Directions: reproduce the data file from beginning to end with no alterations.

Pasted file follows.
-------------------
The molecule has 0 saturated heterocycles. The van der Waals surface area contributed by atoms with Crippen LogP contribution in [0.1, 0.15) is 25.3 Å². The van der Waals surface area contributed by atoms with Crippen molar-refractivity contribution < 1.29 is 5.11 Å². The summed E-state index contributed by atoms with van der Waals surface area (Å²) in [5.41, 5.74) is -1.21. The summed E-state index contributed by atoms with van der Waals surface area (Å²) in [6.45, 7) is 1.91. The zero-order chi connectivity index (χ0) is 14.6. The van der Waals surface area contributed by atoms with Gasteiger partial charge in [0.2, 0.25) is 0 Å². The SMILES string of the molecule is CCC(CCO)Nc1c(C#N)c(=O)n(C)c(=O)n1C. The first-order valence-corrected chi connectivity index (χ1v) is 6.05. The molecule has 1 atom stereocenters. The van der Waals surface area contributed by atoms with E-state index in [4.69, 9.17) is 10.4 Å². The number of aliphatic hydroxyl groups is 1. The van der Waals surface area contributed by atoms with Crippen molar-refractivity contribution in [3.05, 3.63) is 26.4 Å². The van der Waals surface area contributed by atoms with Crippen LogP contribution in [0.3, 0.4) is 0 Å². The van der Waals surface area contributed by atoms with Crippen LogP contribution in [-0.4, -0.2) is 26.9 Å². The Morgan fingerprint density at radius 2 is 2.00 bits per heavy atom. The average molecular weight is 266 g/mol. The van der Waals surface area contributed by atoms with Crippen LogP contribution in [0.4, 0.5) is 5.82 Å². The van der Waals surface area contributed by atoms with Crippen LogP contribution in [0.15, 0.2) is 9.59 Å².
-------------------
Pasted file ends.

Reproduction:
The molecule has 0 saturated heterocycles. The van der Waals surface area contributed by atoms with Crippen LogP contribution in [0.1, 0.15) is 25.3 Å². The van der Waals surface area contributed by atoms with Crippen molar-refractivity contribution < 1.29 is 5.11 Å². The summed E-state index contributed by atoms with van der Waals surface area (Å²) in [5.41, 5.74) is -1.21. The summed E-state index contributed by atoms with van der Waals surface area (Å²) in [6.45, 7) is 1.91. The zero-order chi connectivity index (χ0) is 14.6. The van der Waals surface area contributed by atoms with Gasteiger partial charge in [0.2, 0.25) is 0 Å². The SMILES string of the molecule is CCC(CCO)Nc1c(C#N)c(=O)n(C)c(=O)n1C. The first-order valence-corrected chi connectivity index (χ1v) is 6.05. The molecule has 1 atom stereocenters. The van der Waals surface area contributed by atoms with E-state index in [4.69, 9.17) is 10.4 Å². The number of aliphatic hydroxyl groups is 1. The van der Waals surface area contributed by atoms with Crippen molar-refractivity contribution in [3.05, 3.63) is 26.4 Å². The van der Waals surface area contributed by atoms with Crippen LogP contribution in [0.3, 0.4) is 0 Å². The van der Waals surface area contributed by atoms with Crippen LogP contribution in [-0.4, -0.2) is 26.9 Å². The Morgan fingerprint density at radius 2 is 2.00 bits per heavy atom. The average molecular weight is 266 g/mol. The van der Waals surface area contributed by atoms with Crippen LogP contribution in [0.4, 0.5) is 5.82 Å². The van der Waals surface area contributed by atoms with Crippen LogP contribution in [0.15, 0.2) is 9.59 Å².